The TV awards were spread among multiple outlets, including the streaming services Netflix, Hulu and Amazon, and cable networks HBO, Showtime and FX. Netflix, this year’s most-nominated service, settled for a single trophy for Olivia Colman, who assumed the role of Queen Elizabeth II in the historical drama “The Crown.”
The night’s emotional career-achievement tributes saw Tom Hanks tear up in collecting the Cecil B. DeMille Award, and included Kate McKinnon’s deeply personal introduction of Ellen DeGeneres, who received the TV award named after Carol Burnett. DeGeneres’ speech included singling out what Burnett meant to her.
During his coolly received opening monologue, host Ricky Gervais urged winners not to discuss politics.
Nevertheless, one of the first honorees, Russell Crowe, was unable to attend because the presenters said he was in Australia, fighting the devastating fires there. Crowe – recognized for playing the late Fox News chief Roger Ailes in the Showtime limited series “The Loudest Voice” – sent along a message about the importance of addressing climate change.
Later, Patricia Arquette – a winner for Hulu’s “The Act” – used her acceptance speech to decry the march toward war with Iran, and urge people to vote in 2020 to provide a better world for their children. Michelle Williams (FX’s “Fosse/Verdon”) spoke about her support of choice regarding reproductive rights. And Sacha Baron Cohen jabbed at Facebook again, having previously called the company and other social-media giants “the greatest propaganda machine in history.”
Ramy Youssef, a Muslim-American comic, was honored for the little-seen Hulu series “Ramy,” and joked about the audience being unfamiliar with the series. “Look, I know you guys haven’t seen my show,” he said.
Gervais – who is hosting the show for the fifth time, and the first since 2016 – kicked the night off by promising that this would be his last stint, then proceeded to urge the crowd to join him and “have a laugh at your expense.”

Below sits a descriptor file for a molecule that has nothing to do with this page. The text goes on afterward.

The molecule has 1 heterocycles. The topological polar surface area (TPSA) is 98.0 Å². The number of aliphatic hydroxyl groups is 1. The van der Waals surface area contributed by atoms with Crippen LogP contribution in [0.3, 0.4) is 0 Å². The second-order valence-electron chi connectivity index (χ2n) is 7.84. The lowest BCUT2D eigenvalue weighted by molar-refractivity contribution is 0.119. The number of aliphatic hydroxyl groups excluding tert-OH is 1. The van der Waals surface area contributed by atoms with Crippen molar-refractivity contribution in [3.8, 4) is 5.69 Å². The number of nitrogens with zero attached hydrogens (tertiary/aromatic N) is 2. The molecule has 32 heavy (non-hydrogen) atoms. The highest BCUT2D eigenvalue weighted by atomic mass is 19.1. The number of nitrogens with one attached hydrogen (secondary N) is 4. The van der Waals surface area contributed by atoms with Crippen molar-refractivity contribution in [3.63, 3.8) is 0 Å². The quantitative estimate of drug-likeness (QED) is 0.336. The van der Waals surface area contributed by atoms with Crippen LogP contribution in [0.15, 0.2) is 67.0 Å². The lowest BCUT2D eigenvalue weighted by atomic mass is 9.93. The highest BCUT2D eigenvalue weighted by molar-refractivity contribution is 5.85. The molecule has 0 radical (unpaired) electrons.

Much of the material, however, appeared to fall flat in the room, including a bit in which he urged the recipients not to discuss politics, referenced actress Felicity Huffman’s role in the college admissions scandal, and was bleeped twice by NBC’s censors, including an off-color joke about Dame Judi Dench in “Cats.” He closed with a joke about Harvey Weinstein, the mogul facing sexual assault allegations.
The Golden Globes are presented by the Hollywood Foreign Press Association, a group consisting of roughly 90 international journalists. The awards gained additional prominence after moving to NBC in the 1990s, but are viewed most closely as a beacon for where the Oscars might land.
Last year, the group anointed “Bohemian Rhapsody” and “Green Book” with its top prizes (as drama and musical or comedy, respectively), before the latter was named best picture at the Academy Awards. The four eventual acting winners also walked away with Globe trophies (the lead categories are also split between comedy and drama), as did the Oscar recipients for directing, writing, foreign language and animated film.
That said, the Globes’ track record has been spotty as a predictor for the Oscars and Emmys – the other major peer-presented honor that overlaps with it – over the past decade.
Oscar voting continues through Tuesday, with the nominations to be unveiled on Jan. 13.